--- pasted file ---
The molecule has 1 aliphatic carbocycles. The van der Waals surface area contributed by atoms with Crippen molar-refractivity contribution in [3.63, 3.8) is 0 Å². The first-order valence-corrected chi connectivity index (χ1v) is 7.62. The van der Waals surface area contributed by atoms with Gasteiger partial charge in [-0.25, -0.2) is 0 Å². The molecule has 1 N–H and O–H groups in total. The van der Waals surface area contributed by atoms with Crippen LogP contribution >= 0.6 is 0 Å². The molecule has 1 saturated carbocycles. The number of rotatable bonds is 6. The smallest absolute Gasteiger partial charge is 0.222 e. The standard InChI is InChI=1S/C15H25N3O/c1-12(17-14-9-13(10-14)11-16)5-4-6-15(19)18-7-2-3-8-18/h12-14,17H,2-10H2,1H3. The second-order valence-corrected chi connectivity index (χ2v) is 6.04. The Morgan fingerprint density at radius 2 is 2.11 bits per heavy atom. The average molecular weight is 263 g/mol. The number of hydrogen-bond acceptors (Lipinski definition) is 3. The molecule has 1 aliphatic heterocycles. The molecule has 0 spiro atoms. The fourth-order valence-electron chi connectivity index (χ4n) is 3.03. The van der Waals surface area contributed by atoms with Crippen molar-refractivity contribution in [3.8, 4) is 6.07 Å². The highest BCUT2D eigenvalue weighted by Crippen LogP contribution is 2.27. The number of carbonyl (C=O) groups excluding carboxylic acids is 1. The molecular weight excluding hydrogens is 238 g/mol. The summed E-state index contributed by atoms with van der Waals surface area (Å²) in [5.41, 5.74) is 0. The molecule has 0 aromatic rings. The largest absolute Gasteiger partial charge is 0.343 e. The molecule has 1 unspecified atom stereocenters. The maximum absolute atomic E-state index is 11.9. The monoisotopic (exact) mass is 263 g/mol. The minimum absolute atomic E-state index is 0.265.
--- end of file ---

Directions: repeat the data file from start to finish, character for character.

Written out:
The molecule has 1 aliphatic carbocycles. The van der Waals surface area contributed by atoms with Crippen molar-refractivity contribution in [3.63, 3.8) is 0 Å². The first-order valence-corrected chi connectivity index (χ1v) is 7.62. The van der Waals surface area contributed by atoms with Gasteiger partial charge in [-0.25, -0.2) is 0 Å². The molecule has 1 N–H and O–H groups in total. The van der Waals surface area contributed by atoms with Crippen LogP contribution >= 0.6 is 0 Å². The molecule has 1 saturated carbocycles. The number of rotatable bonds is 6. The smallest absolute Gasteiger partial charge is 0.222 e. The standard InChI is InChI=1S/C15H25N3O/c1-12(17-14-9-13(10-14)11-16)5-4-6-15(19)18-7-2-3-8-18/h12-14,17H,2-10H2,1H3. The second-order valence-corrected chi connectivity index (χ2v) is 6.04. The Morgan fingerprint density at radius 2 is 2.11 bits per heavy atom. The average molecular weight is 263 g/mol. The number of hydrogen-bond acceptors (Lipinski definition) is 3. The molecule has 1 aliphatic heterocycles. The molecule has 0 spiro atoms. The fourth-order valence-electron chi connectivity index (χ4n) is 3.03. The van der Waals surface area contributed by atoms with Crippen molar-refractivity contribution in [3.8, 4) is 6.07 Å². The highest BCUT2D eigenvalue weighted by Crippen LogP contribution is 2.27. The number of carbonyl (C=O) groups excluding carboxylic acids is 1. The molecular weight excluding hydrogens is 238 g/mol. The summed E-state index contributed by atoms with van der Waals surface area (Å²) in [5.41, 5.74) is 0. The molecule has 0 aromatic rings. The largest absolute Gasteiger partial charge is 0.343 e. The molecule has 1 unspecified atom stereocenters. The maximum absolute atomic E-state index is 11.9. The monoisotopic (exact) mass is 263 g/mol. The minimum absolute atomic E-state index is 0.265.